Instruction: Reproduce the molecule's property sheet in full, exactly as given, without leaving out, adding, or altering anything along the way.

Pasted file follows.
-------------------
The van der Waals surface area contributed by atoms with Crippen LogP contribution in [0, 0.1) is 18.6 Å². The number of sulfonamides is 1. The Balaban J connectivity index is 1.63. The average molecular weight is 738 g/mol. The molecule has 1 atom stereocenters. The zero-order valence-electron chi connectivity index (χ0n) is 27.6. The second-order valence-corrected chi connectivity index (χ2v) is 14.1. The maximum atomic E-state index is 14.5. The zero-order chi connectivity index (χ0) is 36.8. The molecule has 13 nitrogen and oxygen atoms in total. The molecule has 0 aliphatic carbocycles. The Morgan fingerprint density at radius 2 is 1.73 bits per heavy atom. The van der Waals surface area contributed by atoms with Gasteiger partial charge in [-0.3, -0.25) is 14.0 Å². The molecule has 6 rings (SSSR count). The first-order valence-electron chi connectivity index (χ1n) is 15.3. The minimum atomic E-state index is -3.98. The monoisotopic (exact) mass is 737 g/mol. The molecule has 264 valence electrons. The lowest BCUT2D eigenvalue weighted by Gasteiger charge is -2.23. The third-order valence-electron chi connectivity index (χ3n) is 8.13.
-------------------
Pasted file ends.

The van der Waals surface area contributed by atoms with Crippen LogP contribution in [0, 0.1) is 18.6 Å². The number of sulfonamides is 1. The Balaban J connectivity index is 1.63. The average molecular weight is 738 g/mol. The molecule has 1 atom stereocenters. The zero-order valence-electron chi connectivity index (χ0n) is 27.6. The second-order valence-corrected chi connectivity index (χ2v) is 14.1. The maximum atomic E-state index is 14.5. The zero-order chi connectivity index (χ0) is 36.8. The molecule has 13 nitrogen and oxygen atoms in total. The molecule has 0 aliphatic carbocycles. The Morgan fingerprint density at radius 2 is 1.73 bits per heavy atom. The van der Waals surface area contributed by atoms with Gasteiger partial charge in [-0.3, -0.25) is 14.0 Å². The molecule has 6 rings (SSSR count). The first-order valence-electron chi connectivity index (χ1n) is 15.3. The minimum atomic E-state index is -3.98. The monoisotopic (exact) mass is 737 g/mol. The molecule has 264 valence electrons. The lowest BCUT2D eigenvalue weighted by Gasteiger charge is -2.23. The third-order valence-electron chi connectivity index (χ3n) is 8.13.